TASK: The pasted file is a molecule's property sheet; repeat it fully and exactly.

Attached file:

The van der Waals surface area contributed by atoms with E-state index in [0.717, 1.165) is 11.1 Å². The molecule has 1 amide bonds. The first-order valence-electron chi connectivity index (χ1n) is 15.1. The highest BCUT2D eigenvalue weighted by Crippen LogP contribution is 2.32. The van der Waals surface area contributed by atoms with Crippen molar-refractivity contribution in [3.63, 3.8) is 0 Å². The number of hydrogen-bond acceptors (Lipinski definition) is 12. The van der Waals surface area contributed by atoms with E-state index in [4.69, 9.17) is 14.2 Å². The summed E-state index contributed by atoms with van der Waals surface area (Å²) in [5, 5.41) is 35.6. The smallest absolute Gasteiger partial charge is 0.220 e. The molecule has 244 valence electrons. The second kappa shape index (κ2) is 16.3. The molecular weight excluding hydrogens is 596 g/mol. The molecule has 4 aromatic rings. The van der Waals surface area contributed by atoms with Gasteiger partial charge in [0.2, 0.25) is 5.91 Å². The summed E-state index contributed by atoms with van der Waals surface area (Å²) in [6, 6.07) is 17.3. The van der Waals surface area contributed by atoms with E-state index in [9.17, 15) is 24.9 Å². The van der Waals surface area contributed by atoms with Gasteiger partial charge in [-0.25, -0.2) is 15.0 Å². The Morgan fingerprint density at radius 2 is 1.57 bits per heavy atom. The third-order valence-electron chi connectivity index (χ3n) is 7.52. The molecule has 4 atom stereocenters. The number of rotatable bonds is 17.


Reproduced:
The van der Waals surface area contributed by atoms with E-state index in [0.717, 1.165) is 11.1 Å². The molecule has 1 amide bonds. The first-order valence-electron chi connectivity index (χ1n) is 15.1. The highest BCUT2D eigenvalue weighted by Crippen LogP contribution is 2.32. The van der Waals surface area contributed by atoms with Crippen molar-refractivity contribution in [3.63, 3.8) is 0 Å². The number of hydrogen-bond acceptors (Lipinski definition) is 12. The van der Waals surface area contributed by atoms with E-state index in [4.69, 9.17) is 14.2 Å². The summed E-state index contributed by atoms with van der Waals surface area (Å²) in [5, 5.41) is 35.6. The smallest absolute Gasteiger partial charge is 0.220 e. The molecule has 244 valence electrons. The second kappa shape index (κ2) is 16.3. The molecular weight excluding hydrogens is 596 g/mol. The molecule has 4 aromatic rings. The van der Waals surface area contributed by atoms with Gasteiger partial charge in [0.2, 0.25) is 5.91 Å². The summed E-state index contributed by atoms with van der Waals surface area (Å²) in [6, 6.07) is 17.3. The van der Waals surface area contributed by atoms with E-state index in [9.17, 15) is 24.9 Å². The van der Waals surface area contributed by atoms with Gasteiger partial charge in [-0.25, -0.2) is 15.0 Å². The Morgan fingerprint density at radius 2 is 1.57 bits per heavy atom. The third-order valence-electron chi connectivity index (χ3n) is 7.52. The molecule has 4 atom stereocenters. The number of rotatable bonds is 17.